Work in and around Portbury Wharf Nature Reserve

Portbury Wharf Nature Reserve is a well visited and much-loved nature reserve on the doorstep of Portishead. Visitors are able to enjoy access to the wetland habitat, home to a variety of protected species including water voles, great crested newts and barn owls, as well as overwintering wildfowl and waders found on the pools and grazing marsh.

In April 2020, National Grid began work in the reserve as part of the Hinkley Connection Project. The new high-voltage electricity line will connect 6 million homes and businesses to low carbon energy from Hinkley Point C and increase capacity on the network for renewable energy.

Work in the reserve to date has involved changes to Western Power Distribution’s local network to make way for the new line, which will feature the world’s first T-pylons.

The undergrounding of cables through the reserve was completed in January and means that two lines of existing pylons running into Portishead substation from the south will be removed, with a planned start date of Autumn 2021.

National Grid return to the reserve this April. All construction activity, including stringent measures to protect wildlife and habitats, is monitored by North Somerset Council.

Preparing for T-pylons

Between April and September 2021, visitors to the reserve will see the following construction activity:

  • Extending the existing temporary haul road east towards Wharf Lane and into the port
  • Undergrounding a section of electricity cable to the east of Portishead substation
  • Building a new pylon east of Portishead substation to connect the new underground cable and the overhead line
  • Preparing work areas for the construction of T-pylons.

Work to start removing one of the electricity lines running into the substation from the south will begin after August 2021, with the dates to be confirmed, in line with the agreed construction period for work in the reserve.

2022 will see the removal of four WPD pylons east of the substation, plus piling, foundations and the construction of five T-pylons between Portbury One Hundred and the port – two pylons within the reserve.

National Grid will return to the reserve in early 2023 to clear vegetation ahead of installing cables between the T-pylons between April and September that year. The land will be fully reinstated in 2024.

Protecting local wildlife and habitats

To avoid disturbance to wintering birds and other wildlife, National Grid can only work in the reserve during certain months, which explains the company’s presence over a number of years.

The main construction period is April to September, though North Somerset Council may permit activity such as vegetation removal and other minor works outside these dates.

This is just one of many measures in place to protect this sensitive environment, which were agreed during consultation after thorough ecological surveys. So far National Grid has:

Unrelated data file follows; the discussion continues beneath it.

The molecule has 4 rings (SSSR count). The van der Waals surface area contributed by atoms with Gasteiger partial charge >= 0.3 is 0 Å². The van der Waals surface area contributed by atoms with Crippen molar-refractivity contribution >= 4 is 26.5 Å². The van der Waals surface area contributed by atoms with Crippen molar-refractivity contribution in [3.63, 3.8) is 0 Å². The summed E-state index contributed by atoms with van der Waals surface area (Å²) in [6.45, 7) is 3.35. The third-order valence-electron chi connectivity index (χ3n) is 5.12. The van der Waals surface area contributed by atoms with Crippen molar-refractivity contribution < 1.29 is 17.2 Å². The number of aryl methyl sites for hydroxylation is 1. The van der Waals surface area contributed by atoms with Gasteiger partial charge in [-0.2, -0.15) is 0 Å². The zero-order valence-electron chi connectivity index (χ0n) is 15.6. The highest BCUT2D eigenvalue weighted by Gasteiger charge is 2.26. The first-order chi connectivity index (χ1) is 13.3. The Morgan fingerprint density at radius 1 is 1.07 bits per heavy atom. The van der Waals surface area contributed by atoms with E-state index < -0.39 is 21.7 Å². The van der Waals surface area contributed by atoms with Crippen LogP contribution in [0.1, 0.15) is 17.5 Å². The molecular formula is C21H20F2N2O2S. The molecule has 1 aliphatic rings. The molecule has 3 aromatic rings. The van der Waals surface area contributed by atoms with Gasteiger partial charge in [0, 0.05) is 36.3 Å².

• Installed four new barn owl boxes
  • Protected mature oak trees by diverting the original haul road route
  • Saved and translocated over 300 great crested newts, over 340 toads, 600 smooth newts, and 5 palmate newts (only recorded once before in the reserve)
  • Installed specialised fencing and cleared vegetation to prevent protected species from entering the construction areas
  • Created new habitats and connections for water voles.

National Grid has also Improved the seasonal path and removed diseased elm trees at the request of the Council – this is a great example of partnership working between North Somerset Council and National Grid and helps improve the site for all.

“It’s vital that the important work to upgrade the power lines is done in a sensitive manner to protect the species found here and, if possible, actually enhance the habitat for the reserve’s wildlife,” says Iain MacFarlane, Reserve Warden.

“The positive working relationship between myself as Reserve Warden, North Somerset Council, National Grid and their contractors and ecologists, is ensuring disruption to visitors and wildlife is kept to a minimum, and the sensitive environment here is protected for generations to come,” adds Iain.

Access to and through the reserve

Access to the reserve during the work is being maintained, but to keep everyone safe some footpaths will need to be closed for a short time.

In April and June 2021, Wharf Lane will be subject to temporary closures then construction traffic crossing until work is completed. Please see information boards or visit www.hinkleyconnection.co.uk for details.

Elsewhere in North Somerset

Street works in Nailsea as part of the undergrounding of cables between Nailsea and Portishead substation are now complete.

The removal of WPD pylons between Sandford and Portishead will start in August 2021 with completion expected by the end of September.

Work begins on building T-pylons to the west of Nailsea from June 2021 with the construction of the temporary haul road. The erection of the main T-pylons structures is due to start by September 2022.

The new Sandford substation, which includes improvements to the Strawberry Line, is set for completion by the end of 2023.

Keeping up to date

Visit www.hinkleyconnection.co.uk  for information about construction activity along the route and to register for updates.

If you have any concerns or questions, call National Grid’s dedicated 24-hour line on 0800 377 7347.

We’re removing the two lines of existing pylons owned by WPD

Our team has been built four new designated barn owl boxes in the reserve

We've installed temporary fencing to prevent protected species from entering our construction areas